statute. An administrative agency can have only
the administrative or policing powers expressly
or by necessary implication conferred upon it

Admin Law | Case Bank Week 5 | Additional Cases for Chapters 3, 4 & 5

US v Tupasi Molina (G.R. No. L-9878) December


24, 19146
Facts of the case:
Frank Tupasi Molina was convicted in the court
of first instance in the municipality of Tayum in
Ilocos Sur for the crime of Perjury. It was
adduced among the facts that Molina was in the
process of submitting requirement for the
examination for admission for police service in
the province of Ilocos. One of the requirements
is to submit a statement under oath that he had
never been indicted, tried, or sentenced for the
violation of any law, ordinance, or regulation in
any court, where in this particular case he was in
fact convicted three (3) times prior to his
application for examination.
The defendant, appealed the case to the SC with,
among others, the assignment of error to the
court of first instance that:
1. The trial court erred in holding section 37
of Act No. 1697 to be applicable in this
case
Issue:
Whether or not the defendant can be convicted
of perjury under section 3 of Act No. 1697 where
the law (Act No. 2169), from which section 3 of
Act No. 1697 relates to, did not expressly grant
penalty of perjury.
Held:
Yes, there can be penalty of perjury imposed
since the Law (Act No 2169). The penalty of
perjury is an indispensable element in order to
require or force to require all those who will
apply for police service to faithfully comply with
its requirement notwithstanding it is not

Case Digest Topic: Penal Rules and Regulation (p. 129, Chapter 3,
2013 ed. Admin Law by De Leon)
7

Xxx Any person who, having taken an oath before a competent


tribunal, officer, or person, in any case in which a law of the
Philippine Islands authorizes an oath to be administered, that he
will testify, declare, depose, or certify truly, or that any written

expressly provided for in the law to which the


rules and regulation in this case relates.
(Attaching
pertinent
proviso
in
the
aforementioned law)
xxx
Act No. 2169 of the Philippine Legislature, which
is an Act to provide for the reorganization,
government, and inspection of municipal police
of the municipalities or provinces and
subprovinces organized under Act No. 83,
provides for the reorganization of the municipal
police of the municipalities or provinces and
subprovinces organized under Act No. 83.
Said Act further provides that, subject to the
approval of the Secretary of Commerce and
Police, the Director of Constabulary shall prepare
general regulations for the good government,
discipline, and inspection of the municipal
police, "compliance wherewith shall be
obligatory for all members of the organization."
Said Act further provides for an examining board
for the municipal police. It further provides that,
subject to the approval of the Secretary of
Commerce and Police, the Director of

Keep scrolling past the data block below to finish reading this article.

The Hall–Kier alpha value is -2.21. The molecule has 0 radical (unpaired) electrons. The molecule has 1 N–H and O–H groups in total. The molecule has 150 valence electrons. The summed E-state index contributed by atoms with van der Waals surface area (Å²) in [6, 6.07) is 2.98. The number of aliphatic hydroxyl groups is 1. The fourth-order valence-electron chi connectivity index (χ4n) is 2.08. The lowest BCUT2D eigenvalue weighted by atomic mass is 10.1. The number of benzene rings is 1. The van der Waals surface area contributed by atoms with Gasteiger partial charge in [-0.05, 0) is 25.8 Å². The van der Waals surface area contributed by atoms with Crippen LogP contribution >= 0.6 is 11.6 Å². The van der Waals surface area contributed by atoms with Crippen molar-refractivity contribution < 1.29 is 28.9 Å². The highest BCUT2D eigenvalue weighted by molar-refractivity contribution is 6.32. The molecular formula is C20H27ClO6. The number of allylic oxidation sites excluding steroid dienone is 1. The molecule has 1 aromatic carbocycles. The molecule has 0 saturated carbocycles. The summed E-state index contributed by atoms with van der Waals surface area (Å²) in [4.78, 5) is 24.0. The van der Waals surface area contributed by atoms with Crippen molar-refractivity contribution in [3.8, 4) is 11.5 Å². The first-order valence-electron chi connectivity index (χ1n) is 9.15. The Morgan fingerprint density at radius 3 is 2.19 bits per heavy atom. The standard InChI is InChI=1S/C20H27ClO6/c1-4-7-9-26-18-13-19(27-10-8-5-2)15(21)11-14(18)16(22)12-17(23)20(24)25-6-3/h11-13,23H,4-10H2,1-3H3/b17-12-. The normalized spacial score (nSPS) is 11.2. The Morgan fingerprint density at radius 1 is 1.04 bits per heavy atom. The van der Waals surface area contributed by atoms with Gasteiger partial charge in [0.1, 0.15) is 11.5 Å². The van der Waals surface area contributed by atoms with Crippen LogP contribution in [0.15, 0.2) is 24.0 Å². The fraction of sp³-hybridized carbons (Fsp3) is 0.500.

Constabulary shall prepare an examination
manual, prescribing, at the same time, suitable
rules for the conduct of the examination.
Said Act (No. 2169) also provides for the time
and place for holding said examinations.
Section 9 of said Act provides that: "To be eligible
for examination, a candidate shall have the
following requirements: . . . (6) Have no criminal
record."
In accordance with the requirements of said law,
the Director of Constabulary prepared an
examination manual, prescribing at the same
testimony, declaration, deposition or certificate by him subscribed
is true, willfully and contrary to such oath states or subscribes any
material matter which he does not believe to be true, is guilty or
perjury, and shall be punished, etc. xxx

Admin Law | Case Bank Week 5 | Additional Cases for Chapters 3, 4 & 5

time rules for conducting examinations, which


examination manual was approved by the
Secretary of Commerce and Police, and thereby
was given the force of law.
xxx
The regulations adopted under legislative
authority by a particular department must be in
harmony with the provisions of the law, and for
the sole purpose of carrying into effect its
general provisions. By such regulations, of
course, the law itself can not be extended. So
long, however, as the regulations relate solely to
carrying into effect the provisions of the law,
they are valid. A violation of a regulation
prescribed by an executive officer of the
Government in conformity with and based upon
a statute authorizing such regulation, constitutes
an offense and renders the offender liable to
punishment in accordance with the provisions of
law

Admin Law | Case Bank Week 5 | Additional Cases for Chapters 3, 4 & 5

G.R. No. L-47178

November 25, 1940

PETITIONER:
THE
INTERNATIONAL
HARDWOOD AND VENEER COMPANY (IHVC)
RESPONDENT: THE PAGIL FEDERATION
OF LABOR (PFL)
PONENTE: LAUREL, J
FACTS:
The Secretary of Labor certified to the Court of
Industrial Relations that an Industrial dispute
existed between the petitioner and certain of its
employees who are members of respondent
union, and that the controversy was a proper one
to be dealt with by said Court in the public interest
under section 4 of Commonwealth Act No. 103.
Among the demands made in the dispute were
setting the minimum daily wage of the laborers,
devising a proper schedule of rate of wages and
the rate of wages for the mountain camps should
be higher than those given in town. A judgment8
was thereafter rendered. However, the petitioner
prayed for reconsideration of the Decision
Adicional. While said petition was pending, the
petitioner filed a motion alleging (1) that the Court
of Industrial Relations has no authority to
determine minimum wages for an individual
employer in connection with a particular and